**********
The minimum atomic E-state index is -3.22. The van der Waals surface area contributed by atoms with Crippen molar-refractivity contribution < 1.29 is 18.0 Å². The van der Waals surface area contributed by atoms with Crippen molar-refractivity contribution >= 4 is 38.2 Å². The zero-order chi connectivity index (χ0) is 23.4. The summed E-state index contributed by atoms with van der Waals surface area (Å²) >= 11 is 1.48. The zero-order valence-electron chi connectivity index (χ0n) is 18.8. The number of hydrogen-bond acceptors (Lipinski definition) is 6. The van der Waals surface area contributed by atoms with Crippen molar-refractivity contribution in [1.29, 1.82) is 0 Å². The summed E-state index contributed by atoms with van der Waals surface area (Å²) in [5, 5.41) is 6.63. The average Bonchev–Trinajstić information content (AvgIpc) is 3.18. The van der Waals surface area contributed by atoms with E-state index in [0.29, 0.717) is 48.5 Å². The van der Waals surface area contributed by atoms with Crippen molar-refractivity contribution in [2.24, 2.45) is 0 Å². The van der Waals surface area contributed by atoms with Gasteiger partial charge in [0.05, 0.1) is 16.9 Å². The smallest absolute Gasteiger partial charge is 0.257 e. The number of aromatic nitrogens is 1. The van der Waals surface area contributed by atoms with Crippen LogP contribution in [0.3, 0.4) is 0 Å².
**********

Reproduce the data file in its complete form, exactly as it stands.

The minimum atomic E-state index is -3.22. The van der Waals surface area contributed by atoms with Crippen molar-refractivity contribution < 1.29 is 18.0 Å². The van der Waals surface area contributed by atoms with Crippen molar-refractivity contribution >= 4 is 38.2 Å². The zero-order chi connectivity index (χ0) is 23.4. The summed E-state index contributed by atoms with van der Waals surface area (Å²) >= 11 is 1.48. The zero-order valence-electron chi connectivity index (χ0n) is 18.8. The number of hydrogen-bond acceptors (Lipinski definition) is 6. The van der Waals surface area contributed by atoms with Crippen molar-refractivity contribution in [1.29, 1.82) is 0 Å². The summed E-state index contributed by atoms with van der Waals surface area (Å²) in [5, 5.41) is 6.63. The average Bonchev–Trinajstić information content (AvgIpc) is 3.18. The van der Waals surface area contributed by atoms with E-state index in [0.29, 0.717) is 48.5 Å². The van der Waals surface area contributed by atoms with Crippen molar-refractivity contribution in [2.24, 2.45) is 0 Å². The van der Waals surface area contributed by atoms with Gasteiger partial charge in [0.05, 0.1) is 16.9 Å². The smallest absolute Gasteiger partial charge is 0.257 e. The number of aromatic nitrogens is 1. The van der Waals surface area contributed by atoms with Crippen LogP contribution in [0.3, 0.4) is 0 Å².